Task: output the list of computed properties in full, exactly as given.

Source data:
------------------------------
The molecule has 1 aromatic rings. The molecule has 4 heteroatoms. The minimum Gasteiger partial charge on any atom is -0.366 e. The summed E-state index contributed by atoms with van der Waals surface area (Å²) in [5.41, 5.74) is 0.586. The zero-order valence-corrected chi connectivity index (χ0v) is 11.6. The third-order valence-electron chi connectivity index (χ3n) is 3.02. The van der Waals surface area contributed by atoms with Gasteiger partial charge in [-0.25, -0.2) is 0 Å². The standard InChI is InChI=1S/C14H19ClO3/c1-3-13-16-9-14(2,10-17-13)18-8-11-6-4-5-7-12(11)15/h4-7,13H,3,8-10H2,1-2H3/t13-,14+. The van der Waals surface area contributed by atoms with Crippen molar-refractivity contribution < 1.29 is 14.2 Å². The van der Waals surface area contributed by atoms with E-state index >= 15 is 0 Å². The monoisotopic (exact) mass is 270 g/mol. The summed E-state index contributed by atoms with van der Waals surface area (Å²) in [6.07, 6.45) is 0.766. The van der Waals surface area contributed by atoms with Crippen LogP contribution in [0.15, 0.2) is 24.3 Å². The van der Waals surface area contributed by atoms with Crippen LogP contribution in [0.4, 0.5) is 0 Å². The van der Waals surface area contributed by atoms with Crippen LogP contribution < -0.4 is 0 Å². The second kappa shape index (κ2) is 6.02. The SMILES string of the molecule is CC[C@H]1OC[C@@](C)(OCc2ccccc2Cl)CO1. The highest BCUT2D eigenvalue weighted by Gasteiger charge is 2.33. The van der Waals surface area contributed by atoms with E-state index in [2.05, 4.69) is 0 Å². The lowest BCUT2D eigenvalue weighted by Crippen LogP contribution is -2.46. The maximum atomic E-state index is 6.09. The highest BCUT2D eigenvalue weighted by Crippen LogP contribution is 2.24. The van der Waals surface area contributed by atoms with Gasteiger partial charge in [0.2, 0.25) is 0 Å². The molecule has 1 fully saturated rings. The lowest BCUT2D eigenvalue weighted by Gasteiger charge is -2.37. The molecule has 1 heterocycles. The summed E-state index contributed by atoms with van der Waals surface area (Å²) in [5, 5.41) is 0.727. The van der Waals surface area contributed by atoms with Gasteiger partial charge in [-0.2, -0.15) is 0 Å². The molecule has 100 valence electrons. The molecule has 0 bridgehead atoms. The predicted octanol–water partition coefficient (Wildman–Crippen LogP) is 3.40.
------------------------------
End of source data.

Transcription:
The molecule has 1 aromatic rings. The molecule has 4 heteroatoms. The minimum Gasteiger partial charge on any atom is -0.366 e. The summed E-state index contributed by atoms with van der Waals surface area (Å²) in [5.41, 5.74) is 0.586. The zero-order valence-corrected chi connectivity index (χ0v) is 11.6. The third-order valence-electron chi connectivity index (χ3n) is 3.02. The van der Waals surface area contributed by atoms with Gasteiger partial charge in [-0.25, -0.2) is 0 Å². The standard InChI is InChI=1S/C14H19ClO3/c1-3-13-16-9-14(2,10-17-13)18-8-11-6-4-5-7-12(11)15/h4-7,13H,3,8-10H2,1-2H3/t13-,14+. The van der Waals surface area contributed by atoms with Crippen molar-refractivity contribution < 1.29 is 14.2 Å². The van der Waals surface area contributed by atoms with E-state index >= 15 is 0 Å². The monoisotopic (exact) mass is 270 g/mol. The summed E-state index contributed by atoms with van der Waals surface area (Å²) in [6.07, 6.45) is 0.766. The van der Waals surface area contributed by atoms with Crippen LogP contribution in [0.15, 0.2) is 24.3 Å². The van der Waals surface area contributed by atoms with Crippen LogP contribution in [0.4, 0.5) is 0 Å². The van der Waals surface area contributed by atoms with Crippen LogP contribution < -0.4 is 0 Å². The second kappa shape index (κ2) is 6.02. The SMILES string of the molecule is CC[C@H]1OC[C@@](C)(OCc2ccccc2Cl)CO1. The highest BCUT2D eigenvalue weighted by Gasteiger charge is 2.33. The van der Waals surface area contributed by atoms with E-state index in [2.05, 4.69) is 0 Å². The lowest BCUT2D eigenvalue weighted by Crippen LogP contribution is -2.46. The maximum atomic E-state index is 6.09. The highest BCUT2D eigenvalue weighted by Crippen LogP contribution is 2.24. The van der Waals surface area contributed by atoms with Gasteiger partial charge in [0.2, 0.25) is 0 Å². The molecule has 1 fully saturated rings. The lowest BCUT2D eigenvalue weighted by Gasteiger charge is -2.37. The molecule has 1 heterocycles. The summed E-state index contributed by atoms with van der Waals surface area (Å²) in [5, 5.41) is 0.727. The van der Waals surface area contributed by atoms with Gasteiger partial charge in [-0.2, -0.15) is 0 Å². The molecule has 100 valence electrons. The molecule has 0 bridgehead atoms. The predicted octanol–water partition coefficient (Wildman–Crippen LogP) is 3.40.